Generating documentation from API types

Noel Kwan @kwannoel
May 18, 2020


As an Intern at Holmusk, I have been involved in projects which improve the quality of life for our programmers. The latest project I have worked on, servant-docs-simple allowed me to work with exciting things relating to type-level programming.

Our backend is currently built in Haskell, but those who need to use the APIs are Elm and Flutter developers. Hence, we should provide documentation of APIs which is readable by everyone.

Since our API uses Servant, we attempted to use servant-docs to document our API. However, there were differing use cases so we created servant-docs-simple to handle these.


Supporting various output formats

We want to output a variety of formats. Currently we support PlainText, JSON and PrettyPrint output formats.

These can be used in a variety of ways:

  • JSON can be served from an endpoint, allowing developers to query API endpoints and look up their documentation.

  • PlainText documentation allows people to read through the whole documentation in PlainText.

  • PrettyPrint allows people to further format text documentation to their liking.

Including format types in our documentation

A format type is a Haskell data type. This type can be serialized to other forms, depending on instances which have been defined for it. For instance, if it has a JSON instance, it can be serialized to and from JSON.

Each endpoint accepts certain format type(s). These format types are specified in the endpoint’s type definition, as part of its parameters. For instance, in its RequestBody parameter, we could say it accepts the CreateUser type and in the Response parameter we could say it returns the UserData type.

Format type in documentation

  Format: CreateUser
  ContentType: ...

  Format: UserData
  ContentType: ...

We can use these format types to search haskell source files to look up their type definitions. We can also look up our own generated files from these types. For example if a users.proto file is generated for the UserData type, we can search through that file to find the protobuf definition.

Searching for the UserData type in users.proto

message UserData {
    required string name = 1;

message UserCreate {


In the documentation generated by servant-docs, the format types mentioned above (User, Message) are not included. They provide examples instead, which is a different usecase, since we want to use these format types to search our internal source files.

Automatically generating API endpoints documentation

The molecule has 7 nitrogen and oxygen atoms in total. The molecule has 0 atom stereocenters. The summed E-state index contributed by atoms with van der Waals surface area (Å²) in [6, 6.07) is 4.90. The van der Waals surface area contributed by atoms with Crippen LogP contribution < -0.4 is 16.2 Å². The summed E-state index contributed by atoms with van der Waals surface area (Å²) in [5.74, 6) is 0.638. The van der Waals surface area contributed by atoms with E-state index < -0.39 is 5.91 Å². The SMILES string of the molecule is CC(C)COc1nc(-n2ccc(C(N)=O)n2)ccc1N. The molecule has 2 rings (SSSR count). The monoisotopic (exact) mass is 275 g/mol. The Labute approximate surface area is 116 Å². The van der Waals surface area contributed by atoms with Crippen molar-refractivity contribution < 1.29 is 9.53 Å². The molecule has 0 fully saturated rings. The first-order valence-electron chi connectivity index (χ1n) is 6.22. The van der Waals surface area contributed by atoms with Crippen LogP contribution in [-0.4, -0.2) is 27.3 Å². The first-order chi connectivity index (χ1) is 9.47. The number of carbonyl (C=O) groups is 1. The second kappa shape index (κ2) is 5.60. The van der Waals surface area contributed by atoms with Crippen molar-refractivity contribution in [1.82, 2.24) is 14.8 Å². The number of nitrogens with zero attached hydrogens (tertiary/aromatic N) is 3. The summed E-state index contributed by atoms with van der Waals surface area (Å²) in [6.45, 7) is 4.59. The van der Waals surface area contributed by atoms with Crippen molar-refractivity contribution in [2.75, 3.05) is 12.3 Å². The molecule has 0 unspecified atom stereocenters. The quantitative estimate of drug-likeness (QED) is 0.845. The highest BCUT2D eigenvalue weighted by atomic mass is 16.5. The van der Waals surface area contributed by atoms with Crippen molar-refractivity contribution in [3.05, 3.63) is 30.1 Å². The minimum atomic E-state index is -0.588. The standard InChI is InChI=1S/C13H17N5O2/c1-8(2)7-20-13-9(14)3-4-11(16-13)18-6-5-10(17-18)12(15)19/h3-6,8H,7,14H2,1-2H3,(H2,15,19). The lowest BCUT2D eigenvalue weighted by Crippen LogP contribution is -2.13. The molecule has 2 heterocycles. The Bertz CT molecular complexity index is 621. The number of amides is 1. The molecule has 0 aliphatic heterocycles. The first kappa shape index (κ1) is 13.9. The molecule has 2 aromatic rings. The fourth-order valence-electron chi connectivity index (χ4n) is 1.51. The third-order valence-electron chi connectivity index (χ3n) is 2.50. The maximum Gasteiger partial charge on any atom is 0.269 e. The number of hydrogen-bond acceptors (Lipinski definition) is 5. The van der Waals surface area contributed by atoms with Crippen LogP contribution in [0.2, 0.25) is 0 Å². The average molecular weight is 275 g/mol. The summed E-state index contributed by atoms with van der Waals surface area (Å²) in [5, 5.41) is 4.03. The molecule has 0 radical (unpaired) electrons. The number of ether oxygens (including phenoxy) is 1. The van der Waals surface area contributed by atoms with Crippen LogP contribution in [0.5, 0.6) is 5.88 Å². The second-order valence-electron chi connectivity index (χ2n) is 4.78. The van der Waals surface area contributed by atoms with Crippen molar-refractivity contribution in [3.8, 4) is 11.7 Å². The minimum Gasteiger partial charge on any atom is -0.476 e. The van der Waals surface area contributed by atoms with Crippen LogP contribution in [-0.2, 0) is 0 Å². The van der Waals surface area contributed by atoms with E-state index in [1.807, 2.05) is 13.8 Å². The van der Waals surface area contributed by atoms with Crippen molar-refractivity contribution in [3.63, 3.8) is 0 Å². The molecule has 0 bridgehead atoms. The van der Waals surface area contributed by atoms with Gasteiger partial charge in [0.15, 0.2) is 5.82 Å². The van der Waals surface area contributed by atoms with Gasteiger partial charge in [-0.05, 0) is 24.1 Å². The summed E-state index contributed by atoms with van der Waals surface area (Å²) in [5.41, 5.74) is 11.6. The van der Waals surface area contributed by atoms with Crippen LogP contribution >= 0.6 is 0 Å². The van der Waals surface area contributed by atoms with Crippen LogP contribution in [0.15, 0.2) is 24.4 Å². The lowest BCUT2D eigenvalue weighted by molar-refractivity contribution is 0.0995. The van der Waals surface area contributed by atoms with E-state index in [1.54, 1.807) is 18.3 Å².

servant-docs generates documentation only if format types have implemented the necessary instances. This is good for extensive documentation of the endpoints as users have to write examples for each format type they introduce.

Instances for format types

instance ToSample User where
    toSamples _ = <some example>

instance ToSample Message where
    toSamples _ = <some example>

However, in our case, we want to document our endpoints automatically, without having to write extra instances for each format type we introduce.


Note: Some code snippets below are simplified for understanding. They may be approximations of the actual implementations.


To allow us to parse to multiple output formats, we should:

  1. Parse the api to an intermediate structure.

  2. Render this structure to multiple output formats.

Parsing the API type

Flattening the API type

We observe that the Servant API type is built by chaining together types. You can observe that :> and :<|> serve as operators which introduce a tree-like structure to the API type.

:> extends the branch and :<|> forks multiple branches.

Sample API type

type API = Route :> ( Request :> Response
                 :<|> Route2 :> Request2 :> Response2

Since a list is easier to parse than a tree, we can flatten this structure into a type-level list of endpoints. To do so, we use the Endpoints type family, applying it to the API type. For those unfamiliar with type families, you can think of them as functions which act on types.

Flattened API type after applying the Endpoints type family

Endpoints @API = '[ Route :> Request :> Response -- Endpt 1
                  , Route :> Route2 :> Request2 :> Response2 -- Endpt 2

The result is a type-level list of endpoints, which we can parse by pattern matching on ': (for separating endpoints) and :> (for separating parts of each endpoint). These operators ': and :> are similar to the cons operator : for lists, but on the type-level.

The intermediate structure

In the documentation, certain fields should come before others.

For example, the route of an endpoint should come before its Request or Response parameters. This allows users to easily find the route they need and access the relevant information for that route.

Hence structure we parse to should preserve the ordering of fields for each endpoint.

When parsing each endpoint, we want this ordering

Route: ...
Request: ...
Response: ...

Rather than this ordering

Response: ...
Route: ...
Request: ...

Intuitively, the final structure should also permit us to use the route and its field names as keys, and their details as values. This is analogous to a JSON-like / map structure as shown below.

“users/login”, “Response”, “Request”, “ContentType” are the keys below, bound by the (:) to their values.

users/login/ : {
    Response: { ContentType: <value> }
    Request: { ... }

Hence, this is the Haskell type we want our API documentation to have. Notice the OMap structure used. This gives us the 2 properties we need, ordered key-value pairs and a map structure.

ApiDocs type

import Data.Map.Ordered (OMap)

data ApiDocs = ApiDocs { unApiDocs :: OMap Route Details }
type Route = Text
data Details = Details (OMap Parameter Details) | Detail Text
type Parameter = Text

Converting the API type to a value

How do we convert the API type to a value of type ApiDocs? Can we have a function which takes in types, returning values? Don’t functions primarily take in values?

To answer those questions, first, we recognize that our API type is built out of Servant types and type combinators.

Examples of Servant types

-- Type representing request body
data ReqBody (contentTypes :: [*]) (a :: *)

-- Type representing headers